The reason it matters is that the way we talk about Hollywood scandals mirrors the flawed structure of the arguments we make about gender inequality in the workplace on a daily basis.
On Feb. 2, Paul Rudd, Hasty Pudding Theatricals’ Man of the Year, received the famed Pudding Pot in an event he likened to “a Terrence Malick movie.”
Disclaimer: The only people who were qualified to write this did not.
Elif I. Batuman ’99, a staff writer for The New Yorker, is the author of the newly published novel “The Idiot.” The book chronicles the experiences of Selin Karadag, a Turkish American beginning her freshman year at Harvard in 1995. Batuman spoke with The Harvard Crimson about her writing process and sources of inspiration, both literary and autobiographical.
Terrence Malick’s “Song to Song” opens with what seems like a trailer for the rest of the film, yet the two hours that follow introduce little more in narrative content or character development.
In the final season of Lena Dunham’s often controversial, often hilarious, TV series, the self-professed “voice of her generation,” Hannah Horvath, finds herself (for the first time in a long time) on what seems like an upward career trajectory that might finally lead her towards maturity.
The truly crazy thing about “Crazy Ex-Girlfriend” is that it even exists, given its eccentric combination of the medium and the message.
The show pays very cinematic, almost excessive attention to social machinery at the micro-level.
“We have statues to pee on,” says one of the characters, a Harvard student, while encouraging another to hurry up in “Little to Do with Anything.” Kirkland Drama Society’s newest production—its annual, very loose adaptation of a Shakespeare farce—is a version of “Much Ado About Nothing,” relocated to Cape Cod and set a week before graduation.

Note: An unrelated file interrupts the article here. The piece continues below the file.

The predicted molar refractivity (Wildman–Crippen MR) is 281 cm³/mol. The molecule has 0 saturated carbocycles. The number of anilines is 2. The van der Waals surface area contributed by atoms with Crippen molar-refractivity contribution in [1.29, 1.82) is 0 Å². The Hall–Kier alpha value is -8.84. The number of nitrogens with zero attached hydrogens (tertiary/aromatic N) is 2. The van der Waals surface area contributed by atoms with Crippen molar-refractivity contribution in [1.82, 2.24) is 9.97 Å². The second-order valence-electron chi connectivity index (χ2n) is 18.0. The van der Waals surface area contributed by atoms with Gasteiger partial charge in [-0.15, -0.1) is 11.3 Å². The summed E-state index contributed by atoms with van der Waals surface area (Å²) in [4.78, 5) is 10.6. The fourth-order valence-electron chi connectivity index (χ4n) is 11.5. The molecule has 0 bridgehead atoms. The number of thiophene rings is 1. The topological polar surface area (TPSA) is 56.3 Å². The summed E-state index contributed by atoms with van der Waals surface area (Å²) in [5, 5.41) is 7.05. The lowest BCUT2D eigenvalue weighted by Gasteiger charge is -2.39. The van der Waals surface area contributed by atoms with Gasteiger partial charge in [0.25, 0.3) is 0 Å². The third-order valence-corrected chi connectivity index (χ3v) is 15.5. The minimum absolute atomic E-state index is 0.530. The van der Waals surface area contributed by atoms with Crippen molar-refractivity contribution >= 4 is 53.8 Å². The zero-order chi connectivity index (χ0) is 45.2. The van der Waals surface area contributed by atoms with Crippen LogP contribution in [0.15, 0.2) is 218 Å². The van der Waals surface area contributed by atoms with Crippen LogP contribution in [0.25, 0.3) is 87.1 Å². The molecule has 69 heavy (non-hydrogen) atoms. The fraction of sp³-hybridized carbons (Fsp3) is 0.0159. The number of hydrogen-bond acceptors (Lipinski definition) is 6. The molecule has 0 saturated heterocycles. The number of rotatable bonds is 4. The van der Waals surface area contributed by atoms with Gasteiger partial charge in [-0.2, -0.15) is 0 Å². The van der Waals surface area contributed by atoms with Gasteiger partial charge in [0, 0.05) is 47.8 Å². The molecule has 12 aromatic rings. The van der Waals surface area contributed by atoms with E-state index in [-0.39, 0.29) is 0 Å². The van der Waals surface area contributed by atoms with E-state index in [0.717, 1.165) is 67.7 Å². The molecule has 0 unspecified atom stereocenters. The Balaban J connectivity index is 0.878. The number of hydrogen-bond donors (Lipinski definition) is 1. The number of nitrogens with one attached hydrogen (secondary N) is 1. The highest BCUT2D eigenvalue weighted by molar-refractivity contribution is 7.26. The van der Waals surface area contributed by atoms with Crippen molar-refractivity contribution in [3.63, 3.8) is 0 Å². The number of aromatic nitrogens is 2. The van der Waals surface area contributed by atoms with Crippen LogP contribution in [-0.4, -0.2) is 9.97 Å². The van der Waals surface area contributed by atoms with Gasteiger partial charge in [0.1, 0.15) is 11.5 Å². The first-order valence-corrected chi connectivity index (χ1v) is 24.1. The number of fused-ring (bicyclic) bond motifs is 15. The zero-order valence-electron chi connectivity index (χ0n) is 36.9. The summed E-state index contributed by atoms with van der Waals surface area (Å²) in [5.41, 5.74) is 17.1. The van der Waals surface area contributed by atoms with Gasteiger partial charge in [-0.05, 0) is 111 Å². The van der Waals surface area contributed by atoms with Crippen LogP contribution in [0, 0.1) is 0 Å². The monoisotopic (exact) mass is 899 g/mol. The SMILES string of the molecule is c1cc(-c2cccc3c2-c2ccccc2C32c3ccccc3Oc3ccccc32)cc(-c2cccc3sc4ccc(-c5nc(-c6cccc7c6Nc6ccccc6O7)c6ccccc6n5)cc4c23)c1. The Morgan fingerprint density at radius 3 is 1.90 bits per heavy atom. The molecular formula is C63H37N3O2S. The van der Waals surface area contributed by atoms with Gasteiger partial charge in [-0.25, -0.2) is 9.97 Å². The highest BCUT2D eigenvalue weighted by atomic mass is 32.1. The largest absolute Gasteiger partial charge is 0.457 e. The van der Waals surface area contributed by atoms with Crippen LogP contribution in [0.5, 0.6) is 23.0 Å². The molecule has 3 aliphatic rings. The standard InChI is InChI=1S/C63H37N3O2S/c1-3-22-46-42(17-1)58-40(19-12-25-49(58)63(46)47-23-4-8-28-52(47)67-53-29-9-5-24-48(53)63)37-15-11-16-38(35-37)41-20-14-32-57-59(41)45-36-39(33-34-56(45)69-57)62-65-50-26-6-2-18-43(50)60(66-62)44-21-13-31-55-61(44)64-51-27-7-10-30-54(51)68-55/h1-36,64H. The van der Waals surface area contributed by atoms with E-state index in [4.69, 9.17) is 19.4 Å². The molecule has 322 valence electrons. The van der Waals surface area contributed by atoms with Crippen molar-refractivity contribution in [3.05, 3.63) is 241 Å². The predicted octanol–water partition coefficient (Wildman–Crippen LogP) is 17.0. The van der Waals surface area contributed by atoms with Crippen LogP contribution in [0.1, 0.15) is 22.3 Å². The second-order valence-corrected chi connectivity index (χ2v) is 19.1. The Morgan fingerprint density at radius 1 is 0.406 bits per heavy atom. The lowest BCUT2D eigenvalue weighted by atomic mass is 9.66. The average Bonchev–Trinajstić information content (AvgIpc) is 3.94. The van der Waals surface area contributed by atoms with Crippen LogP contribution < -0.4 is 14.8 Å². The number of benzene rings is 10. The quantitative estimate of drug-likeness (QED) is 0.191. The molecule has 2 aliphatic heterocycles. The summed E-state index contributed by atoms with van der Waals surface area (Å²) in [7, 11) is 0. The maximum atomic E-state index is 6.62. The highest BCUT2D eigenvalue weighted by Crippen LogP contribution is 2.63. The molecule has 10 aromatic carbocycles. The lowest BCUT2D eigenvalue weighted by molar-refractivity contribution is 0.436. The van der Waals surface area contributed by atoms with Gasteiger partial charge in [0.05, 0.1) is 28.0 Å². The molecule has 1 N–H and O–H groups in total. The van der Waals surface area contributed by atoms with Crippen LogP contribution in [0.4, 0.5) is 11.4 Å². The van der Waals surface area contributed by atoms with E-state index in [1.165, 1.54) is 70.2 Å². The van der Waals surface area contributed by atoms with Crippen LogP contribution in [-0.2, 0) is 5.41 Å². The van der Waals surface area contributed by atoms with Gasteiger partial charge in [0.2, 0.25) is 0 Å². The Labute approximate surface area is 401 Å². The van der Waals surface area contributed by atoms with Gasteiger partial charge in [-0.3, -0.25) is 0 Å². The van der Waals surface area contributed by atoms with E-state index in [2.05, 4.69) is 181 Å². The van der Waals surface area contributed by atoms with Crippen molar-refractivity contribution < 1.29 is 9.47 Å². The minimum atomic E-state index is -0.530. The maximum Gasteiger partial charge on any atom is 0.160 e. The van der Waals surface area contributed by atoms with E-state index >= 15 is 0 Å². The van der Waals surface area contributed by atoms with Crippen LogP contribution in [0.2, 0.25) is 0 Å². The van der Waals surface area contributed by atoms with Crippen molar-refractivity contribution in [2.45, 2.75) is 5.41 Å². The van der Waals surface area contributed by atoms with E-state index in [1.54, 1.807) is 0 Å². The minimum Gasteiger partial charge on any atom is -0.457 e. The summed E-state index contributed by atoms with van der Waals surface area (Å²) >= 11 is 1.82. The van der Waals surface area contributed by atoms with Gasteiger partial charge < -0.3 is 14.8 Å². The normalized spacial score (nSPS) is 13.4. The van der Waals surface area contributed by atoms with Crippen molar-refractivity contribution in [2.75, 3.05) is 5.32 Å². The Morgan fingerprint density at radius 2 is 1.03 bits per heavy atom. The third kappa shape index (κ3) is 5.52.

It seems likely that the titular sirens are not meant to allure—rather, they are a political alarm. “Sirens,” Jaar’s most socially engaged album to date, is a surprisingly mature exploration of the connections between the current political realities of both Chile and the U.S., and his relationship with his father.
“Embodied Absence: Chilean Art of the 1970s Now” is a new exhibition at the Carpenter Center for the Visual Arts, but one might encounter pieces from it, such as Luz Donoso’s “Señalamientos con cuerpo estrecho” (Signage with Narrow Body), while taking a walk through Cambridge. This is not the exhibition’s only unconventional aspect—it also largely involves performance art.
As one could hardly describe Blake as a natural performer, and as his particular brand of sentimental electronica seems unconducive to replication under concert conditions, the substantial success of his live set is remarkable.
Republished together, "The Last Wolf" and "Herman" skillfully explore approaching modernity and the clash of humans with nature.
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